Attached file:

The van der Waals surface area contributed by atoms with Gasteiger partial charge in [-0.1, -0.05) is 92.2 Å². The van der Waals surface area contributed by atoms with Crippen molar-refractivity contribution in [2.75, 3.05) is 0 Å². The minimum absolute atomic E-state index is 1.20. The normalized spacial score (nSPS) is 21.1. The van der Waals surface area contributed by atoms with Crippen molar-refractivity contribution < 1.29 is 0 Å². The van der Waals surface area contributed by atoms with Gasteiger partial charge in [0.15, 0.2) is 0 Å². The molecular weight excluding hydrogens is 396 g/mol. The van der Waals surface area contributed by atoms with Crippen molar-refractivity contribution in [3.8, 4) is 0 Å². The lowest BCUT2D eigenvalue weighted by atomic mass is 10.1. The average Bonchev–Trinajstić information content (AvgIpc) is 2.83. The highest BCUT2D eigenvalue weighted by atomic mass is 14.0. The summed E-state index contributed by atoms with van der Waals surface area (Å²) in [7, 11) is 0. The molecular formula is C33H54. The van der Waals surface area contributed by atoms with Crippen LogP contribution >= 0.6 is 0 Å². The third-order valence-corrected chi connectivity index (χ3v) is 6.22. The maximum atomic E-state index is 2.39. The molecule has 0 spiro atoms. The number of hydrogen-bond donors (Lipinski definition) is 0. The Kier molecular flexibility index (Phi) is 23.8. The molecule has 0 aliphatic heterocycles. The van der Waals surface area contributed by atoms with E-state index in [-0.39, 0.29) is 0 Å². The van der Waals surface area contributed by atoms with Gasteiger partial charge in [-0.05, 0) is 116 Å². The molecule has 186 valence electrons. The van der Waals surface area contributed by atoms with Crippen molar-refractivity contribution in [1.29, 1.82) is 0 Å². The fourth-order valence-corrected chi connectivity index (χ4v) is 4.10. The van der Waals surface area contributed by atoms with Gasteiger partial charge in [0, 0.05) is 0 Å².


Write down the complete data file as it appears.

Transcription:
The van der Waals surface area contributed by atoms with Gasteiger partial charge in [-0.1, -0.05) is 92.2 Å². The van der Waals surface area contributed by atoms with Crippen molar-refractivity contribution in [2.75, 3.05) is 0 Å². The minimum absolute atomic E-state index is 1.20. The normalized spacial score (nSPS) is 21.1. The van der Waals surface area contributed by atoms with Crippen molar-refractivity contribution < 1.29 is 0 Å². The van der Waals surface area contributed by atoms with Gasteiger partial charge in [0.15, 0.2) is 0 Å². The molecular weight excluding hydrogens is 396 g/mol. The van der Waals surface area contributed by atoms with Crippen molar-refractivity contribution in [3.8, 4) is 0 Å². The lowest BCUT2D eigenvalue weighted by atomic mass is 10.1. The average Bonchev–Trinajstić information content (AvgIpc) is 2.83. The highest BCUT2D eigenvalue weighted by atomic mass is 14.0. The summed E-state index contributed by atoms with van der Waals surface area (Å²) in [7, 11) is 0. The molecular formula is C33H54. The van der Waals surface area contributed by atoms with Crippen LogP contribution >= 0.6 is 0 Å². The third-order valence-corrected chi connectivity index (χ3v) is 6.22. The maximum atomic E-state index is 2.39. The molecule has 0 spiro atoms. The number of hydrogen-bond donors (Lipinski definition) is 0. The Kier molecular flexibility index (Phi) is 23.8. The molecule has 0 aliphatic heterocycles. The van der Waals surface area contributed by atoms with E-state index in [-0.39, 0.29) is 0 Å². The van der Waals surface area contributed by atoms with Gasteiger partial charge in [-0.05, 0) is 116 Å². The molecule has 186 valence electrons. The van der Waals surface area contributed by atoms with Crippen molar-refractivity contribution in [1.29, 1.82) is 0 Å². The fourth-order valence-corrected chi connectivity index (χ4v) is 4.10. The van der Waals surface area contributed by atoms with Gasteiger partial charge in [0, 0.05) is 0 Å².